Georgia says switching back to all-paper voting is logistically impossible

In Curling v. Kemp, both sides are set to duke it out in court on Wednesday.

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Enlarge / A stack of voter access cards sit on a table at a polling location during the Georgia primary runoff elections in Atlanta, Georgia, on Tuesday, July 24, 2018. (credit: Elijah Nouvelage/Bloomberg via Getty Images)

A group of activists in Georgia has gone to court with a simple request to election officials: in the name of election security, do away with electronic voting entirely and let the more-than 6.1 million voters in the upcoming November 2018 election cast ballots entirely by paper. Georgia is just one of five American states that use purely digital voting without any paper record.

As part of this ongoing federal lawsuit, known as Curling v. Kemp, Georgia Secretary of State Brian Kemp's office says that such a change would be "reckless" with the election less than 60 days away. Plus, modifying the voting process would be too expensive, too unwieldy, and, in the end, not worth it.

"Plaintiffs raise only spectral fears that [Direct Recording Electronic machines] will be hacked and votes Miscounted," John Salter, an attorney representing the state, wrote in a recent court filing.

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Georgia says switching back to all-paper voting is logistically impossible

In Curling v. Kemp, both sides are set to duke it out in court on Wednesday.

Article intro image

Enlarge / A stack of voter access cards sit on a table at a polling location during the Georgia primary runoff elections in Atlanta, Georgia, on Tuesday, July 24, 2018. (credit: Elijah Nouvelage/Bloomberg via Getty Images)

A group of activists in Georgia has gone to court with a simple request to election officials: in the name of election security, do away with electronic voting entirely and let the more-than 6.1 million voters in the upcoming November 2018 election cast ballots entirely by paper. Georgia is just one of five American states that use purely digital voting without any paper record.

As part of this ongoing federal lawsuit, known as Curling v. Kemp, Georgia Secretary of State Brian Kemp's office says that such a change would be "reckless" with the election less than 60 days away. Plus, modifying the voting process would be too expensive, too unwieldy, and, in the end, not worth it.

"Plaintiffs raise only spectral fears that [Direct Recording Electronic machines] will be hacked and votes Miscounted," John Salter, an attorney representing the state, wrote in a recent court filing.

Read 18 remaining paragraphs | Comments

Georgia says switching back to all-paper voting is logistically impossible

In Curling v. Kemp, both sides are set to duke it out in court on Wednesday.

Article intro image

Enlarge / A stack of voter access cards sit on a table at a polling location during the Georgia primary runoff elections in Atlanta, Georgia, on Tuesday, July 24, 2018. (credit: Elijah Nouvelage/Bloomberg via Getty Images)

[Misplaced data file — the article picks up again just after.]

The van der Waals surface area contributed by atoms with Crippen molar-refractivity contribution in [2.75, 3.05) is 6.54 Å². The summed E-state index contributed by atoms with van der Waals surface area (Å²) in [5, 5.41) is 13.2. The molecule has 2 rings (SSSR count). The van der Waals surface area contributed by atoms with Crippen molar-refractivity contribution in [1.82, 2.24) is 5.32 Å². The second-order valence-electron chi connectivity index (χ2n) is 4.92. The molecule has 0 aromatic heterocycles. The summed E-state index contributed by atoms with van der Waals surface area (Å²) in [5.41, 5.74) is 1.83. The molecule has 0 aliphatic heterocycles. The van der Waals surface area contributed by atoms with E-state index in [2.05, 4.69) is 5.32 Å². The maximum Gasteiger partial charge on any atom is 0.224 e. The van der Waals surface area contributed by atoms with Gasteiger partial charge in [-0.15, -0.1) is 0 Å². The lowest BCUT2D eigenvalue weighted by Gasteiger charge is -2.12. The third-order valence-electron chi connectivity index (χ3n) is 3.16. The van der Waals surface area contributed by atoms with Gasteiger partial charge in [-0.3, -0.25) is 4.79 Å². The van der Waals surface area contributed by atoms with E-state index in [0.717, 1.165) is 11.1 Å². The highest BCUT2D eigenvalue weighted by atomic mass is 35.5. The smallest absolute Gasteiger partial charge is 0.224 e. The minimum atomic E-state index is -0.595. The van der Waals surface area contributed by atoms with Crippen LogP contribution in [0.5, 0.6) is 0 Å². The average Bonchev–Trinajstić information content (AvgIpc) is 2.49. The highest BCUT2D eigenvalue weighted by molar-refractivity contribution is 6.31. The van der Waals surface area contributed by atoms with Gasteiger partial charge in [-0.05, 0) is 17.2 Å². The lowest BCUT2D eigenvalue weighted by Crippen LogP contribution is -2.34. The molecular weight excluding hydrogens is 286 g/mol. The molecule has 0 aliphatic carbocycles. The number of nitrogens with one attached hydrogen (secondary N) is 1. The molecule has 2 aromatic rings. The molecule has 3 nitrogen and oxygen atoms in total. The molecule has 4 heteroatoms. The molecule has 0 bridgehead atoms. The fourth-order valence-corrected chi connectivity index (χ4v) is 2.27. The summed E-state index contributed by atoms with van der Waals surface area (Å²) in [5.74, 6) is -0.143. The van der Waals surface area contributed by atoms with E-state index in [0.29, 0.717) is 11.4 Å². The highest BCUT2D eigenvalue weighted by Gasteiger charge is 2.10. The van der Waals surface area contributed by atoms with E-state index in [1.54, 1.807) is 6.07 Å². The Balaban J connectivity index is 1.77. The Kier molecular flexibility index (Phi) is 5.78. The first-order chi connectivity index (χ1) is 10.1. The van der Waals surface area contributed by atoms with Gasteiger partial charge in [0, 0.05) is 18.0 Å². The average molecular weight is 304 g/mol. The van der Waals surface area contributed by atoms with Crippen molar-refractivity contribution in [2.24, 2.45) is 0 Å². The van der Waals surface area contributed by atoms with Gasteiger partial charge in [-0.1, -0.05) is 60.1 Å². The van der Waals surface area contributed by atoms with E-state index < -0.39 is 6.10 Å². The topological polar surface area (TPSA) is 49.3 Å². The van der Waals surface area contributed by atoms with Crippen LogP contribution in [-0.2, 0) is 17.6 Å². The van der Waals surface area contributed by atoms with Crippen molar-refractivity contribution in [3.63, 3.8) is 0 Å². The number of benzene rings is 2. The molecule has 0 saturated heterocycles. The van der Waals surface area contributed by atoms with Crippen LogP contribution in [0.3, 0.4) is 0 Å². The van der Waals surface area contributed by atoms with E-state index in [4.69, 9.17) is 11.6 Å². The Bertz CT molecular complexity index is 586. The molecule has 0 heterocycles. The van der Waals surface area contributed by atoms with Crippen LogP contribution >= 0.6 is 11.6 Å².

A group of activists in Georgia has gone to court with a simple request to election officials: in the name of election security, do away with electronic voting entirely and let the more-than 6.1 million voters in the upcoming November 2018 election cast ballots entirely by paper. Georgia is just one of five American states that use purely digital voting without any paper record.

As part of this ongoing federal lawsuit, known as Curling v. Kemp, Georgia Secretary of State Brian Kemp's office says that such a change would be "reckless" with the election less than 60 days away. Plus, modifying the voting process would be too expensive, too unwieldy, and, in the end, not worth it.

"Plaintiffs raise only spectral fears that [Direct Recording Electronic machines] will be hacked and votes Miscounted," John Salter, an attorney representing the state, wrote in a recent court filing.

Read 18 remaining paragraphs | Comments

32 class-action suits filed against Intel over Spectre and Meltdown flaws

Enlarge / This may become the new default imagery for Spectre and Meltdown around Intel. (credit: Brian Turner / Flickr)
In its annual SEC filing, Intel has revealed that it’s facing 32 lawsuits over the Spectre and Meltdown attacks on its processor…

Enlarge / This may become the new default imagery for Spectre and Meltdown around Intel. (credit: Brian Turner / Flickr)

In its annual SEC filing, Intel has revealed that it's facing 32 lawsuits over the Spectre and Meltdown attacks on its processors. While the Spectre problem is a near-universal issue faced by modern processors, the Meltdown attack is specific to processors from Intel and Apple, along with certain ARM designs that are coming to market shortly.

Per Intel's filing, 30 of the cases are customer class-action suits from users claiming to be harmed by the flaws. While Meltdown has effective workarounds, they come with some performance cost. Workarounds for Spectre are more difficult and similarly can harm system performance.

The other two cases are securities class actions that claim that Intel made misleading public statements during the six-month period after the company was notified of the problems but before the attacks were made public.

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